Sacked cleaners win case

June 9, 1995

London University has had to pay a further Pounds 300,000 in compensation to former cleaning staff whose jobs in halls of residence were switched to private contractors two years ago.

The last payment, which gives some of the 98 redundant staff a year's pay in settlement, brings their total compensation to more than Pounds 600,000. Legal costs will run to an estimated six figures.

The payments were negotiated by Unison, which originally intended to take the cases to an industrial tribunal but instead settled out of court.

Tom Snow, Unison regional official in charge of the cases, said that the university's attempt to achieve big savings backfired. It had rejected an in-house plan that would have achieved cost reductions and kept the same standard of cleaning. He claimed that standards had deteriorated.

"If the job had been priced on the basis of legally-protected staff costs, the incentive to use contractors would have disappeared. It is students who will now have to pay in the form of higher housing costs," he said.

Most of those sacked were from overseas, many from the European Union with English as their second language and of these many were black. They were mostly women and often with spouses in low-paid work.

"Although the settlement cannot compensate for the jobs Unison members lost two years ago, the union believes the true success of the case lies in showing other universities that the cost of making a fast buck out of cheap-jack contractors is overwhelmingly prohibitive," Mr Snow said.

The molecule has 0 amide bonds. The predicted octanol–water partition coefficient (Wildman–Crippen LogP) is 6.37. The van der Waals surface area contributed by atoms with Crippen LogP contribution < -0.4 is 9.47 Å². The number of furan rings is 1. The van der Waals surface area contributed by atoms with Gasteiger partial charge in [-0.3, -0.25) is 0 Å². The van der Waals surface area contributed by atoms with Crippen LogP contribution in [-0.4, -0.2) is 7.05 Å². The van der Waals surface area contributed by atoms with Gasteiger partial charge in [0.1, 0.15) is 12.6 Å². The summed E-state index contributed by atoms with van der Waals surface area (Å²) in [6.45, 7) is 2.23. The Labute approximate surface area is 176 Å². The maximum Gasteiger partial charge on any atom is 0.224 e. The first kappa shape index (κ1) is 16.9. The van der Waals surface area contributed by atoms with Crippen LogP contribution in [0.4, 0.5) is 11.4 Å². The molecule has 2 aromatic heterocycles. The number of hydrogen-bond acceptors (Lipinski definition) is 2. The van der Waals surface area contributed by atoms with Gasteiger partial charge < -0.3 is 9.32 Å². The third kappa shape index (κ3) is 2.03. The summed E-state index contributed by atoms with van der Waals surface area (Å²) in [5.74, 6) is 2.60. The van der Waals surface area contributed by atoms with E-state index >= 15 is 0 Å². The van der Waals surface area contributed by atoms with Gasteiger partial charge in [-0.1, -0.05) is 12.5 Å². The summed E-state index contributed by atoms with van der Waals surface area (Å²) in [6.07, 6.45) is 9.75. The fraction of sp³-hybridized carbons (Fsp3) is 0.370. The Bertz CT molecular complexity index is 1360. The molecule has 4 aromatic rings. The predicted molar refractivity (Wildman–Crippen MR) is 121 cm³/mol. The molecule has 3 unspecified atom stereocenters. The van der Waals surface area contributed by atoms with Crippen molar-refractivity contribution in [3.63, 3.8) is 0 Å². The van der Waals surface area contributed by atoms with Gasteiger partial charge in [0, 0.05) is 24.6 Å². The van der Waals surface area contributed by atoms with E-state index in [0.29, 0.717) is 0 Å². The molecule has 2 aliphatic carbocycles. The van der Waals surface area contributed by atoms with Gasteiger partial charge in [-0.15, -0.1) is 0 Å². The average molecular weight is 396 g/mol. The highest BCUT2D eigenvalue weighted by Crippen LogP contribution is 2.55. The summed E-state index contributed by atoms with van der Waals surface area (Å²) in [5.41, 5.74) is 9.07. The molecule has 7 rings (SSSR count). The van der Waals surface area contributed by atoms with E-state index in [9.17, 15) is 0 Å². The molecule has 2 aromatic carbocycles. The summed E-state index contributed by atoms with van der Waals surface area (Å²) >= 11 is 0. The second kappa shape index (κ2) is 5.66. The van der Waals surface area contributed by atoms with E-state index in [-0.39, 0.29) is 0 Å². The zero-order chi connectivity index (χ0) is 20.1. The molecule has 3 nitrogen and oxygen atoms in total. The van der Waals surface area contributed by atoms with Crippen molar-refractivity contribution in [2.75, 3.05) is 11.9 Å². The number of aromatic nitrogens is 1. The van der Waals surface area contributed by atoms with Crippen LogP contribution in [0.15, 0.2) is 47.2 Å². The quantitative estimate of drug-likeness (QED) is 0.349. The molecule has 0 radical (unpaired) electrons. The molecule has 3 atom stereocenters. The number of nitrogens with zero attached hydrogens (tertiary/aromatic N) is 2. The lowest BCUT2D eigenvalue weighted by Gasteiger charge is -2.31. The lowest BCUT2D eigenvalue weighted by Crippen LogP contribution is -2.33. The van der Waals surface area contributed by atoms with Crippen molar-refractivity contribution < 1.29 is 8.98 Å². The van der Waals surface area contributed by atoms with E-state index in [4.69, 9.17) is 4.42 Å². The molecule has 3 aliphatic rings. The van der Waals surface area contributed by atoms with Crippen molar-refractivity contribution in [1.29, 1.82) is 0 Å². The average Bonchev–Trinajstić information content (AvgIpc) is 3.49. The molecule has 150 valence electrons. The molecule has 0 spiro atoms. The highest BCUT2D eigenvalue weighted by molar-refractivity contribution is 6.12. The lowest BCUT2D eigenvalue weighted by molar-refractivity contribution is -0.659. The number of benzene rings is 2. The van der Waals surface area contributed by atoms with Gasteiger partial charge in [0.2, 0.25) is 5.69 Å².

But Dennis Buckley, head of student services at the University of London, said that it had made savings of nearly Pounds 1 million in two years by employing the contractors.

"The main reason behind the change is to make substantial efficiency savings that could be put into the maintenance of the halls. Thirty per cent has gone into long-term maintenance, 60 per cent into recurrent expenditure and 10 per cent into reserve funds," he said.

The university had been willing to accept a plan that retained some of the staff and achieved savings, although this was not the preferred route, he said. He claimed a plan had never been formulated by the union.

Some cleaning staff had been re-employed in other areas such as catering. Students found the new cleaning staff far more satisfactory, he said.

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